But then we go down to an argument of poor pedestrian facilities offer. It’s the same case of crazy teenagers entering a subway tunnel or lazy workers taking a shortcuts over a railway. Cities are full of interference with “straight walk lines” all the time, from natural (water bodies, swamps) to infrastructure of all types, large buildings and/or lots closed to the public etc.
I have no sympathy for a passenger that ventures over a fence into a highway to take a shortcut, like I have no sympathy for someone who gets killed when going on the tracks to retrieve an object felt there. It is truly a case of victim’s blame.
In the case of New York though, a lot of parkways replaced avenues, and even these parkways had side paths that could be used (sometimes in the beginning).
Eventually the parkways were widened to absorb the former walkways (and in some cases the surrounding park), so the original recreational purpose of New York City parkways is no longer fulfilled.
There may be other explanations out there – for example, the construction of more roads will cause more dangerous vehicles to start circulating that would not otherwise.
The freeway induces demand. Instead of sitting at home because the drive into the city takes an hour and is along the stoplight laden old state highway they can be wherever in a half hour. The street that crosses the old state highway is now the primary access road to the new freeway. Since nobody takes the bus or the train on Sunday anymore the bus and the train stop running on Sunday. Which forces the few people who didn’t own cars and used the Sunday bus or train into buying a car. It’s not all one thing going on.
And statistics can be misleading. The pedestrian death rate per 100,000 is the same in New York, New Jersey and Texas. I suspect it’s more dangerous to be a pedestrian in Texas.
The chart makes Washington DC look downright dangerous. But I suspect even Washington DC is safer for pedestrians than Texas is – if you looked at from pedestrian miles viewpoint.
Charlie Komanoff has a table somewhere comparing total accident fatality rate, both pedestrian and in-car, in New York and its suburbs. The city turns out to be far safer per capita. From memory, there are 300 fatalities a year in New York, which is about one third the national average per capita, and marginally higher than the national average per registered vehicle (which is not the same as per VMT, or per car that actually drives in the city once you include suburban commuters).
I think this is not relevant, since having more transportation use (with appropriate infrastructure) is positive, not negative, regardless of modes used.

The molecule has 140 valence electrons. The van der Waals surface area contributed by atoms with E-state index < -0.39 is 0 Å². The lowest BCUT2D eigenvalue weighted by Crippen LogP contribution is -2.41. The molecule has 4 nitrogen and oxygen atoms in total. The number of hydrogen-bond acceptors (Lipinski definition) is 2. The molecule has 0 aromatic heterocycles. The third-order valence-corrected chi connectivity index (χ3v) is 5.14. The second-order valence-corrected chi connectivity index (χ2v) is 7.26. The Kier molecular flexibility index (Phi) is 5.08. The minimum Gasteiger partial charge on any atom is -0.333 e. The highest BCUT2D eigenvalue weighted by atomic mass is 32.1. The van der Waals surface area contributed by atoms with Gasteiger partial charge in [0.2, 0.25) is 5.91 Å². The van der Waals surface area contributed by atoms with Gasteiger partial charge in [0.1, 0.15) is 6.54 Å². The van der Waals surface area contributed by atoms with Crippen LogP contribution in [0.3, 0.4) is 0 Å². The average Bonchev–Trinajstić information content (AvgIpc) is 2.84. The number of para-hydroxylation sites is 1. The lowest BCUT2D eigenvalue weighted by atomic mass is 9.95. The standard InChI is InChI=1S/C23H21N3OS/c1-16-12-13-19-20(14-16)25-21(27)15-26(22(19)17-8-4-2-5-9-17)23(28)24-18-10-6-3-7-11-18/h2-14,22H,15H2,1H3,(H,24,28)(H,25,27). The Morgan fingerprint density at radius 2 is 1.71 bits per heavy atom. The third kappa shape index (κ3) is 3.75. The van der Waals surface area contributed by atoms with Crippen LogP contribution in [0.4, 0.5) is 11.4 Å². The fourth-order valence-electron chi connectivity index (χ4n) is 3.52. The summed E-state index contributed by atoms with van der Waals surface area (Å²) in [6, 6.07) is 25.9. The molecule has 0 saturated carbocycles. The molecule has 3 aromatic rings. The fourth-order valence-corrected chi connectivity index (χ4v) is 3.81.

Is this “induced demand, increased causalities” paradox that leaves people slipping into dangerous territory like arguing airport security measures meant to prevent hijackings are negative because more people will die due to modal shift to cars than the small numbers of people killed on planes on 9/11.
I think whatever infrastructure that makes people travel more, especially when it doesn’t come to commute trips, is positive, because mobility (like telecommunication or use of electric appliances at home) is something inherently positive whose increased use foster a more dynamic society.
So if new highways make people travel more and increase the radius in which they procure for leisure, churches, employment, schools, parks and shopping, they are surely fulfilling their function of increasing growth and reducing localism and geographic barriers.
I disagree that having more transportation use is positive in all circumstances, but I’ll just accept it to move the conversation forward. Surely you agree that some types of transportation use (i.e., modes) are more positive than others, whether because they produce less pollution, require less infrastructure or real estate, are safer, free up money to be spent on other things, etc.
But where I will actually bother to disagree with you is in your assertion that any infrastructure that makes people travel more is inherently positive. Taken to its logical conclusion, that would mean it would be a good thing for us to pave all dirt roads with concrete, widen all roads with the least bit of traffic delay, and build new roads anywhere someone might plausibly want to travel. Clearly this does not increase growth, or perhaps rather the “growth” that this entails amounts to having a large stock of mostly useless roads that still have nominal “value”. I’m not trying to say that freeways should be abolished, but I am saying that there is a limited amount of money in the world and we must make value judgments about how that capital is allocated. Just like if we were to build new highways, if we were to invest more in bus, rail, bicycle, or pedestrian infrastructure we would encourage people to travel more using these modes, and these modes have the added benefit of actually being good in terms of pollution, health, safety, and various other concerns.